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Tips & Tutorials >> All Tips & Tutorials

Over-Under: A Split Underwater Photography Concept

2021-06-25


EOS 5D Mark IV, EF14mm f/2.8L II USM, f/14, ISO 320, 1/200s, 14mm by @charlottepiho

Over-under photos are irrefutably eye-catching. They showcase an interesting perspective of two scenes within an image, telling a story above and below the water level. They are often photographed with distinct contrast in the ‘over’ and ‘under’ zone. Additionally, they make an exceptional contribution to your underwater photo story!

If you’re curious and keen, read on to learn tips on how to get started in your first over-under photography project!

 

Composition and Storytelling


EOS 5D Mark IV, EF16-35mm f/2.8L II USM, f/6.3, ISO 200, 1/160s, 16mm by @universal_jones

The first and foremost thing you need to do is look for a story to tell in your over-under shot by working with what you have around you. As there are two different areas in the image, think about what you want to portray, be it subject, mood or composition, within each scene. For example, you can showcase a sunny bright skyscape in the above water scene but contrast it with a known predator in the underwater scene to create a ‘you’ll never know where danger lies’ storyline.

Remember, what lies underwater is often a mystery to many viewers, so you can use that to your advantage to be adventurous and experimental with your storytelling. You can also create a strong storyline by finding differentiation in the two separate scenes and connect them with an idea.

 

Equipment and Dome Port


PowerShot G7 X Mark II, f/6.3, ISO 125, 1/320s, 10.84mm by @yubzukamoto

Underwater safety equipment and research aside, a wide-angle lens is an essential piece of underwater equipment you need to nail a split shot. A wide-angle lens offers you the largest angle of view possible. This means that you can include more elements and surroundings in your shot.

Typically, a wide-angle lens with a 24-35mm focal length range works wonderfully for a split shot. For an ultra-wide lens, you can opt for a focal length range of 16mm onward. Some of the best Canon lenses you can pick are Canon EF-S10-18mm f/4.5-5.6 IS STM or the Canon RF 15-35mm f/2.8 IS USM lenses.

You should also bring or rent the largest diameter dome port available as the larger the dome, the steadier your camera will be. Once you are ready to shoot, you can look at your display screen and place the dividing waterline in your shot. Depending on what you’re trying to show or tell, you can emphasise each area by giving it more prominence in the shot. This means that you can have more of the ‘under’ zone and less of the ‘over’ zone (or vice-versa) to create a more dynamic split shot.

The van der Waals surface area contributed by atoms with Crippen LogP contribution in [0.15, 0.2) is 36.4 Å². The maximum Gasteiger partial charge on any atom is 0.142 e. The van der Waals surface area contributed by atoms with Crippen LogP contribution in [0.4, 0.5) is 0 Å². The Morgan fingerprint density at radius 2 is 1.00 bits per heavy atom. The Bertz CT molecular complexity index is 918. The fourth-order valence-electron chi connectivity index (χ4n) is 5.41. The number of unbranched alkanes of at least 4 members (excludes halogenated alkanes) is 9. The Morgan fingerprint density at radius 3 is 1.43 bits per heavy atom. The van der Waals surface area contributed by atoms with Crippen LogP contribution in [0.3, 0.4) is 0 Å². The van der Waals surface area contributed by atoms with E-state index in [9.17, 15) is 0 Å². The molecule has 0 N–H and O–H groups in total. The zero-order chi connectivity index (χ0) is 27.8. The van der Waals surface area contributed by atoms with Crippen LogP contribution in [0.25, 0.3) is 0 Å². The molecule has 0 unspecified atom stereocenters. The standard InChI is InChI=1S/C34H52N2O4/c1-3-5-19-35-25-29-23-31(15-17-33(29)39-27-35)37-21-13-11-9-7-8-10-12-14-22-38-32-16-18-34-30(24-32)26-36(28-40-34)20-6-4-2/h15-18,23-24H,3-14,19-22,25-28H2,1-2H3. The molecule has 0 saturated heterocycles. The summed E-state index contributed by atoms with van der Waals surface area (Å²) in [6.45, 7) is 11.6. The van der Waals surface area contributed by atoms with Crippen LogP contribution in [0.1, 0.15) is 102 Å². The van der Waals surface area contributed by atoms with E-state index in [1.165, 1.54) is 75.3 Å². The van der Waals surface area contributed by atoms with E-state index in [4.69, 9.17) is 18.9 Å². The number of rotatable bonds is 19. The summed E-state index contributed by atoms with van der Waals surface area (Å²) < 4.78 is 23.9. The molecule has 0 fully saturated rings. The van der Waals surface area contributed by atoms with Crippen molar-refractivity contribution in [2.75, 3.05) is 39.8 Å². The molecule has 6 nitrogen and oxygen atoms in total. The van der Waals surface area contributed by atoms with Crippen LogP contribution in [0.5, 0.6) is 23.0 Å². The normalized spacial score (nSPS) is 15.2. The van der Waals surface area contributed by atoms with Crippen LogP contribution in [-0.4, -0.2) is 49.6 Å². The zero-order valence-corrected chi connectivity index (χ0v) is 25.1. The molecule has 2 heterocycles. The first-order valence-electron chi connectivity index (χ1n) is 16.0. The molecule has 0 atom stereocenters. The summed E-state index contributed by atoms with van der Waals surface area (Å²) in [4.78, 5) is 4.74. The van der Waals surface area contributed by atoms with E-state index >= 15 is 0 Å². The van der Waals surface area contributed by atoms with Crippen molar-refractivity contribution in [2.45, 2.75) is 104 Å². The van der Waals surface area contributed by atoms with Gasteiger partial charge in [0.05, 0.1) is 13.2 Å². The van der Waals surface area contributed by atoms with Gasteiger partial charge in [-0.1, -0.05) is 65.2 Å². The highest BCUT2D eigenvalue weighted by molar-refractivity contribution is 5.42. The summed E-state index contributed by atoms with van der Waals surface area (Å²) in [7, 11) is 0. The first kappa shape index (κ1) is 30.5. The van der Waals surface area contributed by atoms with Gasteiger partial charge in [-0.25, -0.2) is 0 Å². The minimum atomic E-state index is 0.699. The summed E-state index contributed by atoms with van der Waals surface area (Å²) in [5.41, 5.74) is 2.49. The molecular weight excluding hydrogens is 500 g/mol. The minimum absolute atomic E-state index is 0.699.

Exposure and Visibility


PowerShot G7 X Mark II, f/5.6, ISO 200, 1/320s, 13.91mm by @yubzukamoto

Light and water visibility are two important factors to consider as they would make or break your shot. If the water is clear, that's excellent. If it’s not, you would have a tough time capturing a great shot in murky waters. Underwater shooting goes best with crystal clear water, so don't settle for anything less!

Also, ensure that you check out the weather forecast to pick a bright day to shoot the split underwater shots. Midday sunlight is your best bet as the light is strong enough to penetrate the water, brightening the ‘under’ zone. The rule of thumb is also to not include underwater scenes beyond 15 feet as light will diminish significantly!

If the lighting condition isn’t the most ideal, try to focus the exposure on the top half. Even though this will result in the bottom half being underexposed, it’s easier and more straightforward to adjust an underexposed photo rather than an overexposed one in post-processing. Shooting in RAW helps too!

 

Settings To Consider


PowerShot G7 X Mark II, f/8, ISO 200, 1/1000s, 10.58mm by @yubzukamoto

As it can get tricky and tough to adjust settings underwater, set your camera on the Auto ISO mode while shooting in Aperture Priority. An aperture over f/8 is great, but you can also experiment with an f/13 or even f/16 to keep maximum clarity on both sides of the scene.

Usually, Auto White Balance will be the best choice as it helps you choose the best colour temperature suitable for the scene without needing to manually change the settings in the midst of trailing your wildlife subject.

While shooting horizontally is a good option, you can also experiment with vertical composition. This way, you can include more height in the image.

 

No Water Droplets


EOS 5D Mark IV, EF14mm f/2.8L II USM, f/2.8, ISO 100, 1/2000s, 14mm by @charlottepiho

You don’t want to have water droplets in your images, as removing them in post-processing can be very time-consuming and difficult. Therefore, choosing a glass dome makes complete sense as it’s less likely to hold the water droplets.

However, if you end up with water droplets in the dome, you can take a cue from divers who spit in their mask to prevent it from fogging up once underwater. Spread a bit of saliva on the top half of the dome and wash it off right away. This way, you'll have a few precious seconds to capture a droplet-free shot. It doesn’t sound very appealing to do so, but it does get the work done.

 

As much as you can try this genre of photography in the deep blue ocean, you can also do it in clear lakes, deep puddles, swimming pools or even aquariums (depending on the size). All you need is an environment that has sufficient water depth and allows you to submerge your camera in a dome port to achieve that distinguishable waterline.

For similar articles:

4 To-dos for Spotting Underwater Critters Efficiently
Underwater Macro Photography with Lilian Koh: A Tiny Life In The Deep Vast Sea
Photography Tips from a Professional Underwater Photographer